On Monday, the BBC reported that it found evidence to suggest British American Tobacco (BAT) sabotaged competitors in South Africa and in Zimbabwe and paid a bribe to the late president Robert Mugabe.
In a joint investigation with the Bureau of Investigative Journalism and the University of Bath, BBC obtained thousands of leaked documents. According to the broadcaster, this included information of almost 200 secret informants in southern Africa.
According to the BBC, BAT was paying bribes in South Africa and using illegal surveillance to “damage rivals”, with most of this work outsourced to a South African company called Forensic Security Services (FSS).
According to the BBC report, FSS tapped the phones of BAT’s competitors, placed tracking devices on their delivery vehicles and bribed staff to hand over information.
South African company records show that FSS is registered in KwaZulu-Natal, with affiliates in the Eastern Cape, Gauteng, KwaZulu-Natal and the Western Cape. No directors are listed for the companies, which appear to be deregistered. FSS worked for BAT between 2000 and 2016, the BBC reported.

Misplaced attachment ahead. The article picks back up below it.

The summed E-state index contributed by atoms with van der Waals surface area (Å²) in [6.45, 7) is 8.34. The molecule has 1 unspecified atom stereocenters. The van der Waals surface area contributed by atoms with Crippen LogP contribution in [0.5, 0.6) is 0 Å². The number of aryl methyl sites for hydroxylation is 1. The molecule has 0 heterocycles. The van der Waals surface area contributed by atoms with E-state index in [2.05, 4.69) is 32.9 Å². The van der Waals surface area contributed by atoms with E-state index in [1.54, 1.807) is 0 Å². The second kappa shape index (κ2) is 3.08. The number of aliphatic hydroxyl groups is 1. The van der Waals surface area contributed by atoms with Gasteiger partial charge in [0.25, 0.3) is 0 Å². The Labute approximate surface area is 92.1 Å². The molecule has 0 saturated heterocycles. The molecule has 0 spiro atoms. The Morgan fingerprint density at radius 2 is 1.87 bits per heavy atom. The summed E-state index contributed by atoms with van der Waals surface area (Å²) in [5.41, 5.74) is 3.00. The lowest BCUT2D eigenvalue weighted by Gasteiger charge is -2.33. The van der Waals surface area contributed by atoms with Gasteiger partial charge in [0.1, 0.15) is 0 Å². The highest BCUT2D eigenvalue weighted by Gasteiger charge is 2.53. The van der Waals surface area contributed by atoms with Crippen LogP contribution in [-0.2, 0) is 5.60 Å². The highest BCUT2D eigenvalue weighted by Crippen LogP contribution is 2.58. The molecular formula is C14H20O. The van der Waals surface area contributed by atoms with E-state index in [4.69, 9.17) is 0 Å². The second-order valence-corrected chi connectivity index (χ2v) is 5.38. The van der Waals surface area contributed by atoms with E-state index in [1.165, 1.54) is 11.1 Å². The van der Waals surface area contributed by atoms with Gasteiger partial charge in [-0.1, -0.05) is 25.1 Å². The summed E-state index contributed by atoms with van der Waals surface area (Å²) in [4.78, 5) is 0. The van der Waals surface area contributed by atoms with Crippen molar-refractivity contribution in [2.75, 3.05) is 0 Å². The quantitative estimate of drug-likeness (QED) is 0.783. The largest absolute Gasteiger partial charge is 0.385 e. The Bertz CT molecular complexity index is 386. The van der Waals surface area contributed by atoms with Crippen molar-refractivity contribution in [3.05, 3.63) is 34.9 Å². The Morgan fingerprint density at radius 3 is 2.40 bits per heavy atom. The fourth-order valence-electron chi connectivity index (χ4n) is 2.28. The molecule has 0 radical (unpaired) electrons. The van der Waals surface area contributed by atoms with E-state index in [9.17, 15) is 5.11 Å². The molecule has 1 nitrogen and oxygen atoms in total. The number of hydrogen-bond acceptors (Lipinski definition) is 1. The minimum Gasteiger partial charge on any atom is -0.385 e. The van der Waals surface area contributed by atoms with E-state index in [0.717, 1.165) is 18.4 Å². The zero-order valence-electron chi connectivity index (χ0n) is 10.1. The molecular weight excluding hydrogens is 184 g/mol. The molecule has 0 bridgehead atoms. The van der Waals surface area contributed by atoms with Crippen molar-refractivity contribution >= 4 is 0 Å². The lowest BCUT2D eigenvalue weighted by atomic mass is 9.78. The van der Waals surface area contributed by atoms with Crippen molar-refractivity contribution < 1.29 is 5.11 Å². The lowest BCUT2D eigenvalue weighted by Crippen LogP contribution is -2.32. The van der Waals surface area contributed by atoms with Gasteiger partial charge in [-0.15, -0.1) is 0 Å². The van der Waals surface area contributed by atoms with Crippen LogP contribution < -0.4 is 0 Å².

“FSS was officially tasked with fighting the black-market cigarette trade, however former employees have told the BBC that they broke the law to sabotage BAT’s rivals,” the British broadcaster reported. “Internal documents show in one operation, FSS staff were instructed to close down three cigarette factories run by BAT’s competitors in Zimbabwe.”
BAT rejected the BBC allegations but told the broadcaster that it was not unlawful to pay sources to gather information about criminal behaviour.
BAT said: “We emphatically reject the mischaracterisation of our conduct… Our efforts in combating illicit trade have been aimed at helping law enforcement agencies in the fight against the criminal trade in tobacco products. Acting responsibly and with integrity underpins the foundations of our culture.”
Earlier this year, the UK Serious Fraud Office dropped an investigation into BAT after another BBC report found that the company paid bribes to officials in Rwanda, Burundi and the Comoros Islands in 2015. The UK prosecutors closed the case after the evidence “did not meet the evidential test for prosecution.”